*April 3 at 6:30pm at the Elinor Bunin Munroe Film Center
**Q&A to follow with director Robert H. Leiberman


Film, Description & Schedule

Without. Mark Jackson, 2011, USA; 88m
Longing is one of the most powerful emotions in both life and cinema, altering the perception and interpretation of our experiences.  Few films of any scale have captured the essence of longing as well as Mark Jackson’s debut feature, Without, does in both its form and content.  The film’s economy of means helps to deliver a rare truth throughout its beautiful images, quiet tone and the mesmerizing introduction to star Josyln Jensen. Long after it has ended, this multiple prize-winning film still resonates: did we just live a love song, a ghost story, or a quiet thriller? Jackson delivers with his first outing what filmmakers strive for decades to achieve: the realest of real, the beauty of beauty and the sweet pain of a never-ending early love.
* March 6 at 8:00pm at the Elinor Bunin Munroe Film Center
**Q&A to follow with director Mark Jackson

Film Society of Lincoln Center

Under the leadership of Rose Kuo, Executive Director, and Richard Peña, Program Director, the Film Society of Lincoln Center offers the best in international, classic and cutting-edge independent cinema. The Film Society presents two film festivals that attract global attention: the New York Film Festival, currently planning its 50th edition, and New Directors/New Films which, since its founding in 1972, has been produced in collaboration with MoMA. The Film Society also publishes the award-winning Film Comment Magazine, and for over three decades has given an annual award—now named “The Chaplin Award”—to a major figure in world cinema. Past recipients of this award include Charlie Chaplin, Alfred Hitchcock, Martin Scorsese, Meryl Streep, and Tom Hanks. The Film Society presents a year-round calendar of programming, panels, lectures, educational programs and specialty film releases at its Walter Reade Theater and the new state-of-the-art Elinor Bunin Munroe Film Center.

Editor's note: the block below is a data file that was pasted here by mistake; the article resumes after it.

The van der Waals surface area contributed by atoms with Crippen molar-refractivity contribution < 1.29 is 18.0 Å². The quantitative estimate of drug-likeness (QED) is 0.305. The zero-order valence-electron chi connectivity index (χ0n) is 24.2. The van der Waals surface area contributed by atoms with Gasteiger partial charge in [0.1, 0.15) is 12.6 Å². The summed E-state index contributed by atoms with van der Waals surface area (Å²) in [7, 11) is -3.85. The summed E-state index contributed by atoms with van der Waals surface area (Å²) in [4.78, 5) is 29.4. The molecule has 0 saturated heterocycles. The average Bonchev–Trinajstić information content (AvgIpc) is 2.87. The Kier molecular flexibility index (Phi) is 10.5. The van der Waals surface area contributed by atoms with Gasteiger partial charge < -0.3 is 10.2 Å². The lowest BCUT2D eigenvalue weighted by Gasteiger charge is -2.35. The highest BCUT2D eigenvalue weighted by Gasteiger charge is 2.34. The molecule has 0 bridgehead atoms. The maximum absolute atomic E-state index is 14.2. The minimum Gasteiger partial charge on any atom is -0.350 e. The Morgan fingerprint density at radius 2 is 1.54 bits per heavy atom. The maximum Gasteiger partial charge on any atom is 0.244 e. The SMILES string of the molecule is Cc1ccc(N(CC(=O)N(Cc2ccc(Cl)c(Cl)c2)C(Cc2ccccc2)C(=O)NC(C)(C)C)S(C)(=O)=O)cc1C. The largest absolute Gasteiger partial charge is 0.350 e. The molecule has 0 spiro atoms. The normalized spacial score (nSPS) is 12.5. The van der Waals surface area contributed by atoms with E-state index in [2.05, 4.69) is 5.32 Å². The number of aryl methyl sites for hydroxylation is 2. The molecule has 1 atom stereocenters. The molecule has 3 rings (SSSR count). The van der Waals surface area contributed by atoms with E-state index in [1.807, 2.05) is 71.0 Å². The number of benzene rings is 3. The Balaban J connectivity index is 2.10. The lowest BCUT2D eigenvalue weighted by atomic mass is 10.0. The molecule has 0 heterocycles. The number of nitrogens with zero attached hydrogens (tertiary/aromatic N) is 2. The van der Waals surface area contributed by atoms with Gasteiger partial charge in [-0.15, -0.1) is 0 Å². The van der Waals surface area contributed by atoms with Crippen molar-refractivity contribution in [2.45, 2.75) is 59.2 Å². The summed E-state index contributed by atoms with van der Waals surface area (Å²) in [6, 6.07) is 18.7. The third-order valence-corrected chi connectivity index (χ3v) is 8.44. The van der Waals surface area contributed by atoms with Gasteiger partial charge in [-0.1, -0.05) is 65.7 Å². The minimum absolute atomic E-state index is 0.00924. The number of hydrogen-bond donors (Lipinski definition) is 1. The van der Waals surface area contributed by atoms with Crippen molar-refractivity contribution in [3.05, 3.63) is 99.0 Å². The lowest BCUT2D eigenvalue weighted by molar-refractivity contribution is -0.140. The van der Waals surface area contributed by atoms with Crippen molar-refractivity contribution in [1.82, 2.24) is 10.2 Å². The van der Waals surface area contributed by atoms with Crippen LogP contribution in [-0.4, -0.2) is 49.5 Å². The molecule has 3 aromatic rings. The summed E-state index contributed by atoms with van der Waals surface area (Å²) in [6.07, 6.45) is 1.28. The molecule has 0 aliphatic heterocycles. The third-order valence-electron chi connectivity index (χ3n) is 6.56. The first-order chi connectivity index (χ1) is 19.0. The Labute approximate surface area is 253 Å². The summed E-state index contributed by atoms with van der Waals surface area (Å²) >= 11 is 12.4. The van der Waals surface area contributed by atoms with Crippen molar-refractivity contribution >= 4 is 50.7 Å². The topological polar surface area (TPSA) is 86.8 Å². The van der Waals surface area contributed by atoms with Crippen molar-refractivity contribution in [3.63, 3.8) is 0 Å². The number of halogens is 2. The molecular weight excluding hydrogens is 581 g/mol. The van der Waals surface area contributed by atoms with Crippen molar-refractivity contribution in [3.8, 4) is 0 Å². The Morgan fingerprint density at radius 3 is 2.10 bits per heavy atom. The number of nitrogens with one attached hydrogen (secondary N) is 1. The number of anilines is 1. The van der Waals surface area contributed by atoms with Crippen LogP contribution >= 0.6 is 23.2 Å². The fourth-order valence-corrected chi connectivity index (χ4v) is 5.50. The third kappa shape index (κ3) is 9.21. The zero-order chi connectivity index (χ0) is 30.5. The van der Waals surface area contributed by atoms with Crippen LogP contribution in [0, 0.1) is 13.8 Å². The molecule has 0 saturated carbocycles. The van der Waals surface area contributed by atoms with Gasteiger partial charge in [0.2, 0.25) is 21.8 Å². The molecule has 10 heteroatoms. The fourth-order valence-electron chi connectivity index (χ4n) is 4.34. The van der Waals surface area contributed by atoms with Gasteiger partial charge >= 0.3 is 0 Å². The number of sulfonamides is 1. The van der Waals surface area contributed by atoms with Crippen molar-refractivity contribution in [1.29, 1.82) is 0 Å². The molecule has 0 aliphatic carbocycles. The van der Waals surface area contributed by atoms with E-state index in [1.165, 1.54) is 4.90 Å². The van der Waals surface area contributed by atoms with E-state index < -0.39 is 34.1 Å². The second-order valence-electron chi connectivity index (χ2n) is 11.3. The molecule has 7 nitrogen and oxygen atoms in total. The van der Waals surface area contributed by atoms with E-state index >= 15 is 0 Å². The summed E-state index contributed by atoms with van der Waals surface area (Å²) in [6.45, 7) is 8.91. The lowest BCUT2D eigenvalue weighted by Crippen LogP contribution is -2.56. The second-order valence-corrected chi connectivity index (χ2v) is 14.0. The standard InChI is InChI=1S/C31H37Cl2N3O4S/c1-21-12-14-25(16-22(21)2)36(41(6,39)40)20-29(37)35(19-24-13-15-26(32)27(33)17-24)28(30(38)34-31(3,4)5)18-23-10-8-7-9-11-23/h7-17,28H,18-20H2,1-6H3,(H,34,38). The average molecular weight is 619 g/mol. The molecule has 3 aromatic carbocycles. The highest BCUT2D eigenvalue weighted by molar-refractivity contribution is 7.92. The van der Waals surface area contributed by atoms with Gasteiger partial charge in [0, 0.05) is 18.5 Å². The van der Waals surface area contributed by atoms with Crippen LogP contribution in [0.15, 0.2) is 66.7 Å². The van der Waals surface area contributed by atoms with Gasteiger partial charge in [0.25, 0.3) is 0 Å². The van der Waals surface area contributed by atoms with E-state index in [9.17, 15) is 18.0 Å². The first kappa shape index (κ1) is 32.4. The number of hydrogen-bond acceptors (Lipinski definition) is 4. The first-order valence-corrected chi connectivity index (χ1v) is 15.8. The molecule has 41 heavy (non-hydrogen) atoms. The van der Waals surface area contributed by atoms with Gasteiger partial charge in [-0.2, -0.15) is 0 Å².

The Film Society receives generous, year-round support from Royal Bank of Canada, 42BELOW, American Airlines, The New York Times, Stella Artois, the National Endowment for the Arts and New York State Council on the Arts. For more information, visit www.filmlinc.com